December 28, 2014 / Return with a FAST side trip PAGE 387.

December 28, 2014: This photo shows Lake Harney at a distance of about 10 miles.  It is one of a chain of small lakes on the Saint John's River that flows north to Jacksonville before turning toward the Atlantic Ocean.   The headwaters of the river are just a few miles west of my home in Palm Bay, Florida.
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Here is another view of the lake less than 2 minutes later when the ground speed is around 170 MPH at a height of 5,500 MSL with part of that speed being a quartering tail wind estimated at 18 MPH by my Dynon D-10A air speed measurements combined with the GPS ground speed.
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I turned southeast when I passed the northeast corner of the Orlando Class B airspace.  The tail wind advantage was no longer any help as it was at a right angle to my course.  I was heading down US 1 next to the Indian river when I thought about trying to get the tour of the Shuttle Landing Strip, all 15,000 feet of it.  I made a call to their control tower with no results, then called the Cape Canaveral Air Force Station tower and made my request.  I mentioned that I had done this a few years ago and repeated the requirements of no flight EAST of the runway center line and now lower than 500 feet.  The controller gave me clearance for the flyby.
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Here is the view as I turned toward the shuttle runway.  The Indian River Lagoon is out of sight below my airplane.  I now have the wind at my back and the ground speed jumps from 141 MPH cruising down the river to 199 MPH after the turn to the EAST and beginning a dive toward the runway to get the same view the astronauts see on approach for a landing.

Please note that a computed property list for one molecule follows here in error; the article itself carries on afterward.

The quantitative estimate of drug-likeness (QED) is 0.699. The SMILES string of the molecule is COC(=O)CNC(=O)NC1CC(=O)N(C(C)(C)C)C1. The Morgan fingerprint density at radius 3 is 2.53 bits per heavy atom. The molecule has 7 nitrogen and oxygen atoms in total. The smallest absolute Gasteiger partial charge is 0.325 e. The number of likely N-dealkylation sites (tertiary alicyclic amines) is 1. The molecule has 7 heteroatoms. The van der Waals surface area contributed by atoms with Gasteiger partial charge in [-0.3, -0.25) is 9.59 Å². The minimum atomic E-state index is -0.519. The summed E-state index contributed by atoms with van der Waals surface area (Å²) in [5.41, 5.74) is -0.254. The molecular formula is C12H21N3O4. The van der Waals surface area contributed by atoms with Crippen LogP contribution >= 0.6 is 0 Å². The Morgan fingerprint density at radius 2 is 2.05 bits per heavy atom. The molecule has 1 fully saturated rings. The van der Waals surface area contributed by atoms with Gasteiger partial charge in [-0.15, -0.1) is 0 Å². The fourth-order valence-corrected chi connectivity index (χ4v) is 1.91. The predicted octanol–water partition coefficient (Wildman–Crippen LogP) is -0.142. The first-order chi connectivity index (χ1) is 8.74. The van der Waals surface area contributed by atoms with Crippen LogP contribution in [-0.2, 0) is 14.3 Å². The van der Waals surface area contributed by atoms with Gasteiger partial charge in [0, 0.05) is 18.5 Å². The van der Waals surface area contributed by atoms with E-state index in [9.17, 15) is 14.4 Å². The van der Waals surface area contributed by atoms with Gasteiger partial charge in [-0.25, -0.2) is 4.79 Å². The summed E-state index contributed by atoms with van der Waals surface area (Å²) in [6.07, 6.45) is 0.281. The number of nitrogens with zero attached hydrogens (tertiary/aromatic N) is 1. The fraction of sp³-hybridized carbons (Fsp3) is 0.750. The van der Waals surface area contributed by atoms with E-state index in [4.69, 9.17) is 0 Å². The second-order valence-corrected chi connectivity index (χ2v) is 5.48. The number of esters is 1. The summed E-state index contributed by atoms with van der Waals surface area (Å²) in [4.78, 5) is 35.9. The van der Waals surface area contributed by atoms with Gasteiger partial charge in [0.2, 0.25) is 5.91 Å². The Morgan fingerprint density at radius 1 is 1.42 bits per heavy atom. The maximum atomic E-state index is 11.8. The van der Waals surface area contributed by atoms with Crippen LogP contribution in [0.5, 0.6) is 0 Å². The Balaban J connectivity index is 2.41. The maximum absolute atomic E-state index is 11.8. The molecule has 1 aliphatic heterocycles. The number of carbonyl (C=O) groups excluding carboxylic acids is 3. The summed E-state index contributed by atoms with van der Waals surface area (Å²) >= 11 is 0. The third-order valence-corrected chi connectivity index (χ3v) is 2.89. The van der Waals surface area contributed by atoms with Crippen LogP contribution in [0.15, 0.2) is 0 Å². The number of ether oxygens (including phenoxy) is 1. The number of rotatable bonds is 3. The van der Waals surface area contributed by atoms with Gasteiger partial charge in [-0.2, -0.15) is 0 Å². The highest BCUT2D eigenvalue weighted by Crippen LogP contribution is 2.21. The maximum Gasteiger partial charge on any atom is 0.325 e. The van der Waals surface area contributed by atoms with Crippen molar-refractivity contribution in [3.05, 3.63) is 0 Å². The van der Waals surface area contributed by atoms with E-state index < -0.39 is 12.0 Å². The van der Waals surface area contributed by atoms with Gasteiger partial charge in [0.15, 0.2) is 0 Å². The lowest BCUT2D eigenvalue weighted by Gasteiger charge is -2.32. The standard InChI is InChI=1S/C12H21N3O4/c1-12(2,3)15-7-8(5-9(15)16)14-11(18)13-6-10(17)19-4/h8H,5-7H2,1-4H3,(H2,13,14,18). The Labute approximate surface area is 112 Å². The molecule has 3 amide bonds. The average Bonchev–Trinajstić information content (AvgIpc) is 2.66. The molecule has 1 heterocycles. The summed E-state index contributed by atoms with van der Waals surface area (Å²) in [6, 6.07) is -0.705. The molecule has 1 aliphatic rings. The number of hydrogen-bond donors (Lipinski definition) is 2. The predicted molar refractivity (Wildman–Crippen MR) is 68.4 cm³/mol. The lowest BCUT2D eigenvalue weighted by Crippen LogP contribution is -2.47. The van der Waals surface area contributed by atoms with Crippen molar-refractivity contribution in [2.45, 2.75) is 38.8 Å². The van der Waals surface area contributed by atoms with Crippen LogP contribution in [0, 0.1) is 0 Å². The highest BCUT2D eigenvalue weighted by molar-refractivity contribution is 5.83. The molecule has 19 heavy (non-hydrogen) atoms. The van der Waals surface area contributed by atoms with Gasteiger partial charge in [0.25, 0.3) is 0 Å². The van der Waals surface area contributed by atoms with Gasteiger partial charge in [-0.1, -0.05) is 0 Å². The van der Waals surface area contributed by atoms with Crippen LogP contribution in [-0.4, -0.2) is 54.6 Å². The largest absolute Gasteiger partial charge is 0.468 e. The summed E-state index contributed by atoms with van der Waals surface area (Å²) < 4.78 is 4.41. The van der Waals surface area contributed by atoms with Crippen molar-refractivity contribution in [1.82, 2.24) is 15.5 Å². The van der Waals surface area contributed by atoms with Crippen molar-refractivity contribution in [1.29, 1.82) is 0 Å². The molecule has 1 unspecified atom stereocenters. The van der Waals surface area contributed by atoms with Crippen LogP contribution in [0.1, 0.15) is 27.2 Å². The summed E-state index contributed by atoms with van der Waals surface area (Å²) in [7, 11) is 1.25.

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I am keeping an eye on the indicated air speed and my altitude as I dive from 5,500 feet to 3,484 feet in 75 seconds according to my GPS data.  I am beginning to turn to the runway heading.  There is a reflection of the support bar on the inside of the windshield.
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I am down to about 3,000 feet in this turn as the runway is now in full view along with the reflection from the windshield support bar.
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At about 2,500 feet, the ground speed is now near 180 MPH.  The reflection is still in the window in my field of view.
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The runway alignment occurs when I am at 1,500 feet MSL and descending at 168 MPH.
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The speed is 168 MPH as I level off at 598 feet and the VAB is coming up.   I point the camera the best I can since I am flying very fast and I want to be sure I stay on the runway center line until I have to turn back to the mainland.  I convert my airspeed to altitude and continue climbing at 125 MPH until I reach the area near Titusville Executive Airport and I am cruising at 150 MPH again. 
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By the time I reach the town of Cocoa, I am letting my speed bleed off while descending from 2000 feet to 1300 feet just north of the Rockledge Airport.  I fly a tight right hand circle to get down to just under 500 feet and under 100 MPH.  I touch down on runway 18 at 2:32 PM and the airplane is parked on the ramp at 2:34 PM when the GPS power and engine are shut off in front of the hangar.
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The lessons learned today is always allow some extra time when ground fog is expected at my destination.  When taking the shuttle landing strip tour, approach from the south end of runway 33 to put the sun behind you for better photos.  Take along a friend who is a good photographer to get good pictures.  Fly slower to get more photos.  The only other time I flew the shuttle runway was in a Cessna 172 at 125 MPH and I did have a friend in the right seat as we flew south to north on runway 33.   The return trip from Umatilla was 96.3 miles with the detour to the shuttle landing strip and the circle to land at Rockledge.  The Hobbs meter now indicates a total of 365.4 hours from the 2.1 hours added today.